1 hour ago
Tuesday, September 23, 2008
We just got our copy of David Tanis' new book A Platter of Figs, and I'm in love. I try not to fall for all the new pretties, but this one has hit home. Tanis is the chef at Alice Waters' Chez Panisse for 6 months of the year and he has written a gorgeous, completely unpretentious book.
How can you not love someone who writes, "What makes a boy from Ohio, born in the wrong century, raised on Tater Tots and Birds Eye, end up wanting to eat like a Greek peasant for breakfast, a French peasant for lunch, and a Moroccan peasant for dinner?"
Aw shucks Tanis, you had me at "peasant".
In Platter of Figs, Tanis takes a moment to describe his past, but he's not trying to impress you with credentials, nor do you sniff false humility. I loved reading about how Alice Waters pretended not to hear him when he, hanging around as a young man, asked for a job over and over until one day the Panisse baker left to get married.
This book, organized by seasonal menus rather than food category, just oozes love of good food and good company. It is Tanis' philosophy that really gets me, such as his love for beautiful rather than pretty food; the natural over the gussied-up.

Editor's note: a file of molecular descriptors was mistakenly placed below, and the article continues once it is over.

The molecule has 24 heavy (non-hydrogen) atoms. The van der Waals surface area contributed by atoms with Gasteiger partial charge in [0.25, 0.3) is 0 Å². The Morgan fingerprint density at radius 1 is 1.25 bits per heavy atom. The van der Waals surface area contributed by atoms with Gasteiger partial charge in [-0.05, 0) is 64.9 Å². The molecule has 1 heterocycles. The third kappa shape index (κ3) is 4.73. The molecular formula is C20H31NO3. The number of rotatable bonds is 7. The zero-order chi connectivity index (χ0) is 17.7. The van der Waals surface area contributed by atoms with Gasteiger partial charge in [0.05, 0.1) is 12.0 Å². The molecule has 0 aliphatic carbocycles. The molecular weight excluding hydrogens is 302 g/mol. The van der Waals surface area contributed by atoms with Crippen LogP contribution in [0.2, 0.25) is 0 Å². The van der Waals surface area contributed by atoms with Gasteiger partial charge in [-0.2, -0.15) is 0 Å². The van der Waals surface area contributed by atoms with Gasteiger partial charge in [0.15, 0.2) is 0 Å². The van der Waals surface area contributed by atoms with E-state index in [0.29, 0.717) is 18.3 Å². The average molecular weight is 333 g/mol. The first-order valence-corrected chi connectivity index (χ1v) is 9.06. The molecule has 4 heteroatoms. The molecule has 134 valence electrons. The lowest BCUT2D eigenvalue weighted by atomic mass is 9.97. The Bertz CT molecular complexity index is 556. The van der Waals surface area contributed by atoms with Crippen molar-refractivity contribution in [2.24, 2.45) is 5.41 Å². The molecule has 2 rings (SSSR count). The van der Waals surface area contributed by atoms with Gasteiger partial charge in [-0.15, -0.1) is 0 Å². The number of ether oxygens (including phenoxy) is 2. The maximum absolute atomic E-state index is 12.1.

Tanis writes, "Simplicity is key. People who cook fussy food for their friends seem to have the least fun. I say leave that fussy food to those with a staff and a paid dishwasher... A meal needn't be fancy, nor should it take all day to make. But, that said, most of the menus in this book are not those 30-minute-specials-with-only-3-ingredients whose intent seems to be to keep youout of the kitchen. What's wrong with spending a little time in the kitchen? "
Granted that we all live busy lives, but I revel in my time in the kitchen. It is a chance to step outside the intensity of the work world and let the creative mind roam free. With it comes that timeless pleasure of sharing a meal with a loved one, or a group of friends. Of course work and stresses intrude and often supersede, but nonetheless, the food experience provides a target worth pursuing and a delightful canvas on which to paint.
While I love that chefs today get a chance to emerge from behind the curtain to applause, I'll admit that I'm a bit sick of the "celebrity chef". I do not watch food television, both because of limited time and because I don't find many of the "personalities" appealing, each with his or her own shtick targeting a particular viewer type (the bubbly, the geeky, the down-home country, the kitchen terror, etc). However I should not generalize, for my distaste does not apply to all (probably quite the contrary). As an example of something I really enjoy, I'll mention the Eric Ripert's toaster video pieces (link). The man is a culinary genius but he is utterly real and charming in these little spots.
I digress (how unusual, Giff). Christ, now he's talking to himself. The POINT is that I found Tanis' cookbook both delightful and inspiring. As for my own touch to this little post, I may not have a platter of figs to share, but I can leave you with a plate of plums. Consider it an homage to fading summer, in a melody of black, alderman and prune. And yes, I devoured them all in one sitting!